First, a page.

Innovation on display
The suppliers exhibiting at Top Glass put their best feet forward with some groundbreaking technology. Tremco has put a great deal of thought into window-to-wall transitions, creating the so-called T3 System to provide contractors with everything they need to integrate fenestration in different sizes and materials into the building envelope. Alumicor was on hand with its TerraPorte Accessable outswing doors that can meet all the latest environmental and air/water ingress standards in a low-profile door suitable for the disabled and elderly. Dow Corning was emphasizing speed and ease of use with its 121 structural sealant. “For a first annual, the traffic has been great,” commented Scott Waechter of Dow Corning. “A rousing success.”
It is an excellent little niche market we have,” said Lee Baker of Tremco. “The guys who are here are really the leaders in the industry. We accomplished everything we wanted to in the first half of the day.”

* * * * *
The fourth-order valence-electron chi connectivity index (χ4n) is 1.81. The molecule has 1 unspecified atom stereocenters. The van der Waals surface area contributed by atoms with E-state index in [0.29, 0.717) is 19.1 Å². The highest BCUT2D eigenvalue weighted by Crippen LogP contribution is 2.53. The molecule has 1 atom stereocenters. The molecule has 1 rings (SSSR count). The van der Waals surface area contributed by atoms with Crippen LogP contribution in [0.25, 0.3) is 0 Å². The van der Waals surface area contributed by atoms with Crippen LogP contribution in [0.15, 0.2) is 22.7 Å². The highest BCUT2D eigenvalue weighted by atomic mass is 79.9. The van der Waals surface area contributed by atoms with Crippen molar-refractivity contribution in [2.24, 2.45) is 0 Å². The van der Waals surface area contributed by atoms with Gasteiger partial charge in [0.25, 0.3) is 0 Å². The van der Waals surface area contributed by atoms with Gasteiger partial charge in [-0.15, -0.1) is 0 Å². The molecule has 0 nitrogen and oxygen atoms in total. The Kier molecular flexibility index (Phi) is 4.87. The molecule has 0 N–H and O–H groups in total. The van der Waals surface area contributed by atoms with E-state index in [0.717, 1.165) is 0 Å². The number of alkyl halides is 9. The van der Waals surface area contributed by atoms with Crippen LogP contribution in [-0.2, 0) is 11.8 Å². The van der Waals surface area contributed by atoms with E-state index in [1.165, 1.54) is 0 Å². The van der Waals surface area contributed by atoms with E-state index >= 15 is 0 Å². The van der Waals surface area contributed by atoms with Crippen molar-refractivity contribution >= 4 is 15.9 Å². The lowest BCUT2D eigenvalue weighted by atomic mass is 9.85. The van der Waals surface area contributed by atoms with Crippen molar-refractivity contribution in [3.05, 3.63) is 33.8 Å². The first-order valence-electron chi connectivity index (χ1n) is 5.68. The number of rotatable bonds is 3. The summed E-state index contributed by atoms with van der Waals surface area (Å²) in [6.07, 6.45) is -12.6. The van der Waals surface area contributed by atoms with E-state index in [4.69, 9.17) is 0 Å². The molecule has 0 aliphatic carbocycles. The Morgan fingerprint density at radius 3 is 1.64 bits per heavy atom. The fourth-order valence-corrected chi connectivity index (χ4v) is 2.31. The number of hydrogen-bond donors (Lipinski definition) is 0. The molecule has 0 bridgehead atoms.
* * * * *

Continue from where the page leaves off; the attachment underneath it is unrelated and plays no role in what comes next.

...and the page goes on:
Top Glass was able to attract some new faces that were not as familiar to the glass construction crowd. A.E. Sales was on the floor with its Winlet glass-handling machine, a new product in Canada that the company has just started importing. The Winlet is small, maneuverable and equipped with powerful suction holders that are perfect for manipulating glass sheets. Also, equipment-rental giant Strongco was on hand showing off its Jekko mini-crane, a compact lifter perfect for sitting on the floor of a high-rise and hauling curtain wall modules up to the floor below.